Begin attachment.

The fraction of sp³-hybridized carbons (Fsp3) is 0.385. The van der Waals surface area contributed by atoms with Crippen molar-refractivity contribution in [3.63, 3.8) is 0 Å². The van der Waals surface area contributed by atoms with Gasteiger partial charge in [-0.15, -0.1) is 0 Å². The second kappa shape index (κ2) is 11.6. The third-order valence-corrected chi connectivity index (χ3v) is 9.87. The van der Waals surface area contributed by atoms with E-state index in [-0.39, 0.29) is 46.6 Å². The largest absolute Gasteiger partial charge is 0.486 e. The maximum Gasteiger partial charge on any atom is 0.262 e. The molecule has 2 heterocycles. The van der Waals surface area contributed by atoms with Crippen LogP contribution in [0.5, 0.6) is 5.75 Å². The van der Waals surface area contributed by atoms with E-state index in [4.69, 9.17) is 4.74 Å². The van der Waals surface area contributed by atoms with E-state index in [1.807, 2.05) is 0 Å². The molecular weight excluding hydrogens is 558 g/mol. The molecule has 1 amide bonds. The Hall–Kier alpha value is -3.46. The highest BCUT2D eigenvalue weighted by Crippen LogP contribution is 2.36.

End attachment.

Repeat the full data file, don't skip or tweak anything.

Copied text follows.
The fraction of sp³-hybridized carbons (Fsp3) is 0.385. The van der Waals surface area contributed by atoms with Crippen molar-refractivity contribution in [3.63, 3.8) is 0 Å². The van der Waals surface area contributed by atoms with Gasteiger partial charge in [-0.15, -0.1) is 0 Å². The second kappa shape index (κ2) is 11.6. The third-order valence-corrected chi connectivity index (χ3v) is 9.87. The van der Waals surface area contributed by atoms with E-state index in [-0.39, 0.29) is 46.6 Å². The largest absolute Gasteiger partial charge is 0.486 e. The maximum Gasteiger partial charge on any atom is 0.262 e. The molecule has 2 heterocycles. The van der Waals surface area contributed by atoms with Crippen LogP contribution in [0.5, 0.6) is 5.75 Å². The van der Waals surface area contributed by atoms with E-state index in [4.69, 9.17) is 4.74 Å². The van der Waals surface area contributed by atoms with E-state index in [1.807, 2.05) is 0 Å². The molecular weight excluding hydrogens is 558 g/mol. The molecule has 1 amide bonds. The Hall–Kier alpha value is -3.46. The highest BCUT2D eigenvalue weighted by Crippen LogP contribution is 2.36.